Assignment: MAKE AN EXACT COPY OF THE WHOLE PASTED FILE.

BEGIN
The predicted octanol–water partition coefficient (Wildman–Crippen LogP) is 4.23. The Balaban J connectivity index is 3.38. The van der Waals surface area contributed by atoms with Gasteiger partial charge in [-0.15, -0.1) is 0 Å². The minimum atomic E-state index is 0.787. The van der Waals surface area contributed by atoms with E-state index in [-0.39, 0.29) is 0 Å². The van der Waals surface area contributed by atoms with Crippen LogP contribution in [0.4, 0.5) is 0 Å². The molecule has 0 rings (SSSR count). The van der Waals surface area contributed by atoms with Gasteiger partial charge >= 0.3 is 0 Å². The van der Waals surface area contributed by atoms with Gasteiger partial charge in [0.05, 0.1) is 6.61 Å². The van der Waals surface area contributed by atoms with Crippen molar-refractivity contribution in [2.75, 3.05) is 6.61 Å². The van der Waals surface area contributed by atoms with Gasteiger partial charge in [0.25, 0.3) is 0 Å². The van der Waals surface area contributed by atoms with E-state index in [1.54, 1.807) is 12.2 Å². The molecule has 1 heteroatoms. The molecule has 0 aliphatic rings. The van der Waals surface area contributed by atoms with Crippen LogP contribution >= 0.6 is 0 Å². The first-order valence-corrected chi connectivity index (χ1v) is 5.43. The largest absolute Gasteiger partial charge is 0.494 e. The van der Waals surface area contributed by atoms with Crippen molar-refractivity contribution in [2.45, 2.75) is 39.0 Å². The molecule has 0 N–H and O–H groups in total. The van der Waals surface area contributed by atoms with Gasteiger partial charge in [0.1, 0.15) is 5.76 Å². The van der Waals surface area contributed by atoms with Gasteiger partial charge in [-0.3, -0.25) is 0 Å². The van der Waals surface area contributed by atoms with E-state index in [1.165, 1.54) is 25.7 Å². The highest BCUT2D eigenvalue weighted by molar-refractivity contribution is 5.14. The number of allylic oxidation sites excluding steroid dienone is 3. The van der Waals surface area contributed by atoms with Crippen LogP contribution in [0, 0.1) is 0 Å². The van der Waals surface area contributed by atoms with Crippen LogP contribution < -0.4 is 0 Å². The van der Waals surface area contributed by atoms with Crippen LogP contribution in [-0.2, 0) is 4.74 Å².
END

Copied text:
The predicted octanol–water partition coefficient (Wildman–Crippen LogP) is 4.23. The Balaban J connectivity index is 3.38. The van der Waals surface area contributed by atoms with Gasteiger partial charge in [-0.15, -0.1) is 0 Å². The minimum atomic E-state index is 0.787. The van der Waals surface area contributed by atoms with E-state index in [-0.39, 0.29) is 0 Å². The van der Waals surface area contributed by atoms with Crippen LogP contribution in [0.4, 0.5) is 0 Å². The molecule has 0 rings (SSSR count). The van der Waals surface area contributed by atoms with Gasteiger partial charge >= 0.3 is 0 Å². The van der Waals surface area contributed by atoms with Gasteiger partial charge in [0.05, 0.1) is 6.61 Å². The van der Waals surface area contributed by atoms with Crippen molar-refractivity contribution in [2.75, 3.05) is 6.61 Å². The van der Waals surface area contributed by atoms with Gasteiger partial charge in [0.25, 0.3) is 0 Å². The van der Waals surface area contributed by atoms with E-state index in [1.54, 1.807) is 12.2 Å². The molecule has 1 heteroatoms. The molecule has 0 aliphatic rings. The van der Waals surface area contributed by atoms with Crippen LogP contribution >= 0.6 is 0 Å². The first-order valence-corrected chi connectivity index (χ1v) is 5.43. The largest absolute Gasteiger partial charge is 0.494 e. The van der Waals surface area contributed by atoms with Crippen molar-refractivity contribution in [2.45, 2.75) is 39.0 Å². The molecule has 0 N–H and O–H groups in total. The van der Waals surface area contributed by atoms with Gasteiger partial charge in [0.1, 0.15) is 5.76 Å². The van der Waals surface area contributed by atoms with Gasteiger partial charge in [-0.3, -0.25) is 0 Å². The van der Waals surface area contributed by atoms with E-state index in [1.165, 1.54) is 25.7 Å². The highest BCUT2D eigenvalue weighted by molar-refractivity contribution is 5.14. The number of allylic oxidation sites excluding steroid dienone is 3. The van der Waals surface area contributed by atoms with Crippen LogP contribution in [0, 0.1) is 0 Å². The van der Waals surface area contributed by atoms with Crippen LogP contribution < -0.4 is 0 Å². The van der Waals surface area contributed by atoms with Crippen LogP contribution in [-0.2, 0) is 4.74 Å².